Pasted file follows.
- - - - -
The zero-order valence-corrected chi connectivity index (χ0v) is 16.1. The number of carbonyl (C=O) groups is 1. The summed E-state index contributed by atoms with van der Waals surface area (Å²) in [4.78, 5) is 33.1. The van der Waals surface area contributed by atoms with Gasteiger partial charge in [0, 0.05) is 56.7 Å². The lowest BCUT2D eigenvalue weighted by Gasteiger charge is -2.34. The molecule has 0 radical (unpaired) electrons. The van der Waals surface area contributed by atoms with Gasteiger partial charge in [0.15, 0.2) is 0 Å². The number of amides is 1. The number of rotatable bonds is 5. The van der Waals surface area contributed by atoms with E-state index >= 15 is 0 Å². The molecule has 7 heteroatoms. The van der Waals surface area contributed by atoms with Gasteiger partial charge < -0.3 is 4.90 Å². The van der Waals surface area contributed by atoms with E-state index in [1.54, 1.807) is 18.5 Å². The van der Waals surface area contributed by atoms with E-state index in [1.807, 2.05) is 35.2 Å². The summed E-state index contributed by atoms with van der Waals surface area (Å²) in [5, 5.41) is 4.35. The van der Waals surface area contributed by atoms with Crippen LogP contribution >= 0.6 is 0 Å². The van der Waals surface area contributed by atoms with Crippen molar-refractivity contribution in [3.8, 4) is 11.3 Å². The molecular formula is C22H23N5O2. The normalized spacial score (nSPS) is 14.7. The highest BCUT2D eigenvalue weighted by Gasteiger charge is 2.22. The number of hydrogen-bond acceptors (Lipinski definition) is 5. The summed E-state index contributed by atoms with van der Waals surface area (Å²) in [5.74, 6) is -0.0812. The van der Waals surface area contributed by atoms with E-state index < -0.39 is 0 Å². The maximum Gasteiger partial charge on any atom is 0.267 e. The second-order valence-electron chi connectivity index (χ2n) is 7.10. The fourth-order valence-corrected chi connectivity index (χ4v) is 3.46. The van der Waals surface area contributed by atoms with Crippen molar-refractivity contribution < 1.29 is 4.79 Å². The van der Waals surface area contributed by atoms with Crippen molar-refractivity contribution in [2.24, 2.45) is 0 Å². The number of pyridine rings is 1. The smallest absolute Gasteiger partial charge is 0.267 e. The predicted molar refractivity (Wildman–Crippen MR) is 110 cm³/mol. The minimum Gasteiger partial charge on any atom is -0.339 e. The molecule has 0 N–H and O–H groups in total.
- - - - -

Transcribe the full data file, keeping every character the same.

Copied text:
The zero-order valence-corrected chi connectivity index (χ0v) is 16.1. The number of carbonyl (C=O) groups is 1. The summed E-state index contributed by atoms with van der Waals surface area (Å²) in [4.78, 5) is 33.1. The van der Waals surface area contributed by atoms with Gasteiger partial charge in [0, 0.05) is 56.7 Å². The lowest BCUT2D eigenvalue weighted by Gasteiger charge is -2.34. The molecule has 0 radical (unpaired) electrons. The van der Waals surface area contributed by atoms with Gasteiger partial charge in [0.15, 0.2) is 0 Å². The number of amides is 1. The number of rotatable bonds is 5. The van der Waals surface area contributed by atoms with E-state index >= 15 is 0 Å². The molecule has 7 heteroatoms. The van der Waals surface area contributed by atoms with Gasteiger partial charge < -0.3 is 4.90 Å². The van der Waals surface area contributed by atoms with E-state index in [1.54, 1.807) is 18.5 Å². The van der Waals surface area contributed by atoms with E-state index in [1.807, 2.05) is 35.2 Å². The summed E-state index contributed by atoms with van der Waals surface area (Å²) in [5, 5.41) is 4.35. The van der Waals surface area contributed by atoms with Crippen LogP contribution >= 0.6 is 0 Å². The van der Waals surface area contributed by atoms with Crippen molar-refractivity contribution in [3.8, 4) is 11.3 Å². The molecular formula is C22H23N5O2. The normalized spacial score (nSPS) is 14.7. The highest BCUT2D eigenvalue weighted by Gasteiger charge is 2.22. The number of hydrogen-bond acceptors (Lipinski definition) is 5. The summed E-state index contributed by atoms with van der Waals surface area (Å²) in [5.74, 6) is -0.0812. The van der Waals surface area contributed by atoms with E-state index < -0.39 is 0 Å². The maximum Gasteiger partial charge on any atom is 0.267 e. The second-order valence-electron chi connectivity index (χ2n) is 7.10. The fourth-order valence-corrected chi connectivity index (χ4v) is 3.46. The van der Waals surface area contributed by atoms with Crippen molar-refractivity contribution < 1.29 is 4.79 Å². The van der Waals surface area contributed by atoms with Crippen molar-refractivity contribution in [2.24, 2.45) is 0 Å². The number of pyridine rings is 1. The smallest absolute Gasteiger partial charge is 0.267 e. The predicted molar refractivity (Wildman–Crippen MR) is 110 cm³/mol. The minimum Gasteiger partial charge on any atom is -0.339 e. The molecule has 0 N–H and O–H groups in total.